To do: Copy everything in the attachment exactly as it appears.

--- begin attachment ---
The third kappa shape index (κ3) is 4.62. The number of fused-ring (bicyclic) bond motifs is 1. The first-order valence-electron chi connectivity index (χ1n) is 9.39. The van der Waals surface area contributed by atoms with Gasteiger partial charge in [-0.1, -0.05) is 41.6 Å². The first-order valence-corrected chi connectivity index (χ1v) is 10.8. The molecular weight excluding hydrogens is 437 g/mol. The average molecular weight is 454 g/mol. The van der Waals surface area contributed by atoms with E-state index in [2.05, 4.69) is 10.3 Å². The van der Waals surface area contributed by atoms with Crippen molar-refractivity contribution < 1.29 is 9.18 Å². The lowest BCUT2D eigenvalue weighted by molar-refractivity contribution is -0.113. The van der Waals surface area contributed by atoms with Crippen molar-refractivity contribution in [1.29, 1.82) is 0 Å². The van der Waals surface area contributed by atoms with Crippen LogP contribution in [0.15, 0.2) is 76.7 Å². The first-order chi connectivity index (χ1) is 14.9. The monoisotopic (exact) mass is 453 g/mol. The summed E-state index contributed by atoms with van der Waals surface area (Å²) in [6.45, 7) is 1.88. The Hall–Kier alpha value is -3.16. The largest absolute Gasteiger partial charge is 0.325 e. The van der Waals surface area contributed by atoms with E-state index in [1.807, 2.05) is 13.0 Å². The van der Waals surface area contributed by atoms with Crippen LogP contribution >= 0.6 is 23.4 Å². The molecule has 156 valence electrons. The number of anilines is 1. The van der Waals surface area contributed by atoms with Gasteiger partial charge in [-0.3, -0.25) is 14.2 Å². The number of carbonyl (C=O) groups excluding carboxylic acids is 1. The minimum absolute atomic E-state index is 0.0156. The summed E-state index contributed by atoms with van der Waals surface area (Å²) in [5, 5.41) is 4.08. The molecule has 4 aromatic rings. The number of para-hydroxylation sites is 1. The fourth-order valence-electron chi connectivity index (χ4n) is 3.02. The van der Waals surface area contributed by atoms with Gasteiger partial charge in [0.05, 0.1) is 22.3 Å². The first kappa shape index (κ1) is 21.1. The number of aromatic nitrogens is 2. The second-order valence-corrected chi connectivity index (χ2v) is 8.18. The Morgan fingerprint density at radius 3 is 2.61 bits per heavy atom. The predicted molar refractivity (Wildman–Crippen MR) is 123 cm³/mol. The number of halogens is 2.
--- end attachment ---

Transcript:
The third kappa shape index (κ3) is 4.62. The number of fused-ring (bicyclic) bond motifs is 1. The first-order valence-electron chi connectivity index (χ1n) is 9.39. The van der Waals surface area contributed by atoms with Gasteiger partial charge in [-0.1, -0.05) is 41.6 Å². The first-order valence-corrected chi connectivity index (χ1v) is 10.8. The molecular weight excluding hydrogens is 437 g/mol. The average molecular weight is 454 g/mol. The van der Waals surface area contributed by atoms with E-state index in [2.05, 4.69) is 10.3 Å². The van der Waals surface area contributed by atoms with Crippen molar-refractivity contribution < 1.29 is 9.18 Å². The lowest BCUT2D eigenvalue weighted by molar-refractivity contribution is -0.113. The van der Waals surface area contributed by atoms with Crippen molar-refractivity contribution in [1.29, 1.82) is 0 Å². The van der Waals surface area contributed by atoms with Crippen LogP contribution in [0.15, 0.2) is 76.7 Å². The first-order chi connectivity index (χ1) is 14.9. The monoisotopic (exact) mass is 453 g/mol. The summed E-state index contributed by atoms with van der Waals surface area (Å²) in [6.45, 7) is 1.88. The Hall–Kier alpha value is -3.16. The largest absolute Gasteiger partial charge is 0.325 e. The van der Waals surface area contributed by atoms with E-state index in [1.807, 2.05) is 13.0 Å². The van der Waals surface area contributed by atoms with Crippen LogP contribution >= 0.6 is 23.4 Å². The molecule has 156 valence electrons. The number of anilines is 1. The van der Waals surface area contributed by atoms with Gasteiger partial charge in [-0.3, -0.25) is 14.2 Å². The number of carbonyl (C=O) groups excluding carboxylic acids is 1. The minimum absolute atomic E-state index is 0.0156. The summed E-state index contributed by atoms with van der Waals surface area (Å²) in [5, 5.41) is 4.08. The molecule has 4 aromatic rings. The number of para-hydroxylation sites is 1. The fourth-order valence-electron chi connectivity index (χ4n) is 3.02. The van der Waals surface area contributed by atoms with Gasteiger partial charge in [0.05, 0.1) is 22.3 Å². The first kappa shape index (κ1) is 21.1. The number of aromatic nitrogens is 2. The second-order valence-corrected chi connectivity index (χ2v) is 8.18. The Morgan fingerprint density at radius 3 is 2.61 bits per heavy atom. The predicted molar refractivity (Wildman–Crippen MR) is 123 cm³/mol. The number of halogens is 2.